July 6, 2020

On Friday June 26, 2020, Kingston, Frontenac, Lennox and Addington Public Health issued an Order under s.22 of the Health Protection and Promotion Act that requires businesses and municipal facilities to prohibit entry to people who are not wearing a face covering, with specific exemptions noted. Despite these clearly stated exemptions, a number of people in the community have reported being refused service because their face is not covered. This blog post will take a look at competing rights and obligations when it comes to face coverings under the current Order.

So, who is exempt from wearing a mask? According to the Order there are three broad exemptions:

  • where a person is a child under the age of two years; or a child under the age of 5 years either chronologically or developmentally and he or she refuses to wear a face covering and cannot be persuaded to do so by their caregiver;
  • where a Face Covering would inhibit the Person’s ability to breathe in any way; and
  • where for any other medical reason, the Person cannot safely wear a Face Covering such as, but not limited to, respiratory disease, cognitive difficulties or difficulties in hearing or processing information.

This means that the general obligation to require face coverings would not apply in these situations. The order is silent about what proof would be sufficient or required to demonstrate exemption, although KFLA Public Health has since clarified on its website that documentation is not necessary and customers should not be turned away. We also do not know the consequences for a business that incorrectly or mistakenly permits an exemption.

Can a business prohibit entry to someone without a face covering, even with some sort of proof of exempted status?

This is certainly an area where business owners should tread with caution. The Human Rights Code explicitly prohibits discrimination based on a disability, and it is likely that most conditions preventing someone from wearing a mask would be considered disabilities by the law. The Ontario Human Rights Commission has taken the position that someone who cannot wear a mask must be accommodated up to the point of undue hardship, and cannot be denied service completely, although “accommodation” may involve providing services by other means. It is important to note that the Commission is different from the Ontario Human Rights Tribunal, which decides cases under the Code; if someone is refused service because they cannot wear a face covering, it will be up to the Tribunal to determine whether they have experienced discrimination.

So what does accommodation look like? Although the Tribunal has not yet had the opportunity to weigh in, it will likely depend on the circumstances. In some cases, a business might be able to provide similar service in a different way – for example, curbside pick-up. In other cases, there may not be an alternative. For example, refusing washroom access to someone dining on a patio who is unable to wear a mask would likely be discrimination. It is also important to consider that the quality of the accommodated services should not be less than the standard service. Requiring someone who cannot wear a mask to wait two weeks for a curbside pick-up slot, instead of the same-day service received by other patrons, may not be adequate accommodation. All staff should be advised about the exemptions to the mask wearing order, how the exemption is to be applied, and accommodations for those who fit into these categories in order to ensure consistency among customers or clientele.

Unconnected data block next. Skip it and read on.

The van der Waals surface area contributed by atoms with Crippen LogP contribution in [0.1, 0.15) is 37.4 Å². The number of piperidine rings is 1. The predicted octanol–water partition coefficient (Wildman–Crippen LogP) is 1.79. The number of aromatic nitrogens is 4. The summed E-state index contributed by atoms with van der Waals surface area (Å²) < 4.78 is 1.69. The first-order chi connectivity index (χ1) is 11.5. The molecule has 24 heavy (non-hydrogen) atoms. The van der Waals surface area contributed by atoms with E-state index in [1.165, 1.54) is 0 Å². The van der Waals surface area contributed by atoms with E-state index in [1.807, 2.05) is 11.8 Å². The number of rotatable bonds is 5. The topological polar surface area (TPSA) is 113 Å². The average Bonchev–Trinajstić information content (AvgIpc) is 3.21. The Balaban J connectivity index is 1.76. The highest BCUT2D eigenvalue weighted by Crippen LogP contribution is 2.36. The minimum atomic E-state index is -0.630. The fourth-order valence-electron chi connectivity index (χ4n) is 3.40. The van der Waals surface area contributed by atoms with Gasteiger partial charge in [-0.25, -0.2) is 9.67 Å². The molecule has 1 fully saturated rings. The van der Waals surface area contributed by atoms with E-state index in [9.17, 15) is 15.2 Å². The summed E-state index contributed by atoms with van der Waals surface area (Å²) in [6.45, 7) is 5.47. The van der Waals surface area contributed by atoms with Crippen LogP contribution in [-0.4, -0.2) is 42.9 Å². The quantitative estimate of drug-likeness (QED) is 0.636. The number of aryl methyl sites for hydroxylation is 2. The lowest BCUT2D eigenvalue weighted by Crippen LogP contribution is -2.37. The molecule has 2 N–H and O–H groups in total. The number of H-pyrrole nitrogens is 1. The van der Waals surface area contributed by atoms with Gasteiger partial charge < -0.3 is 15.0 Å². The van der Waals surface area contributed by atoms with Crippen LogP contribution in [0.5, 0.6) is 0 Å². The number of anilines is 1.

Businesses should also consider how they accommodate customers who do not fall within a medical exemption to wearing a face covering but who may require an alternative service accommodations for other reasons. While many people who are deaf or hard of hearing may be physically tolerant face coverings, masks on others impede the ability to read lips and muffled voices may be harder to hear. The Accessibility for Ontarians with Disabilities Act (the AODA) and the Human Rights Code both set out obligations, which should be reviewed. Businesses will need to establish best practices, which may include increased use of written communication. It may also be prudent to remind staff that someone who does not respond to verbal instructions may be unable to hear them and, therefore, unaware that they are being addressed.

Lawyers can assist business owners and exempted individuals in these matters. A lawyer can help draft policies that are clear and consistent with the obligations under the Order, the Human Rights Code, and the AODA, to prevent issues before they arise. If someone has been denied service because of a genuine medical condition that provides an exemption under the Order, a lawyer can help them understand their rights and options for addressing this barrier.

If you have any questions, please do not hesitate to reach out to us.